Egyptian prosecutors detain doctor, father after girl dies from FGM complications

Ahram Online , Friday 31 Jan 2020

Nada Hassan Abdel-Maqsoud, 12, died from complications following the procedure, which is criminalised in Egy

File Photo: A woman holds a card in her lap warning of the problems with female genital mutilation during a session to educate women in Upper Egypt's Minya, Egypt (Photo: Reuters)

Egyptian prosecutors have detained a retired doctor who allegedly performed a female genital mutilation procedure on an Egyptian girl who subsequently died due to complications.

Prosecutor-General Hamada El-Sawy also ordered the father, the mother and the uncle of the 12-year-old girl be detained for four days pending investigations.

Nada Hassan Abdel-Maqsoud died on Thursday in the Upper Egyptian governorate of Assiut.

The prosecution’s investigations revealed the girl’s father, mother, uncle and aunt accompanied her to an operation to receive the procedure.

Abdel-Maqsoud’s father reported the incident to the prosecution, who ordered an autopsy.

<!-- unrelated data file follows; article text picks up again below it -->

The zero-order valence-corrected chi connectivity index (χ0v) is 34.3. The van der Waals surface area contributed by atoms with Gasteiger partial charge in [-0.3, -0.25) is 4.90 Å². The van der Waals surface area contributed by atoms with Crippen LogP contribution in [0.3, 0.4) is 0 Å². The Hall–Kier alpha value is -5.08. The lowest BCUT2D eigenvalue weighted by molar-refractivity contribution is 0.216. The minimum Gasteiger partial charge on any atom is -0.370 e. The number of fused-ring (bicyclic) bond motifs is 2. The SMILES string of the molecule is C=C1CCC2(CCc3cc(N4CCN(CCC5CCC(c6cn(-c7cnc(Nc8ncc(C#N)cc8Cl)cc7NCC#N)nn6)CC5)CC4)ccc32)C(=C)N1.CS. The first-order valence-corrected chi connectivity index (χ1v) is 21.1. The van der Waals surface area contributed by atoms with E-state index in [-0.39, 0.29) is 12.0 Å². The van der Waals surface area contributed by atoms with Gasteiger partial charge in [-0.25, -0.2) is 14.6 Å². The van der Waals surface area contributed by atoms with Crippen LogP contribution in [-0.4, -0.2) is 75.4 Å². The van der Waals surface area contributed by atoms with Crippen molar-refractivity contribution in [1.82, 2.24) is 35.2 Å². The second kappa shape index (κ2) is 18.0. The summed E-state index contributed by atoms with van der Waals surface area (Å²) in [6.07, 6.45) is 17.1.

"The general prosecution affirms it will face with absolute firmness those accused of committing such a heinous crime," reads a statement from the prosecution. 

Female genital mutilation is criminalised in Egypt, and a 2016 legal amendment mandates sentences of between five and seven years in prison for those involved in a procedure, if it results in death or disability of the victim.

The first conviction for performing FGM in Egypt was in January 2015, seven years after the practice was first criminalised in 2008.

In the 2015 case, a father and a doctor were convicted of causing the death of a 13-year-old girl who died during an FGM operation.

According to the 2014 Egyptian Demographic Health Survey, 92.3 percent of ever-married women aged 15-49 have undergone female genital mutilation.

Four-fifths of such operations are carried out by medical professionals, according to the survey.

According to the health ministry in 2018, the rate of FGM among teenage girls aged from 15 to 17 years old fell from 74 percent in 2008 to 61 percent in 2014.

Short link: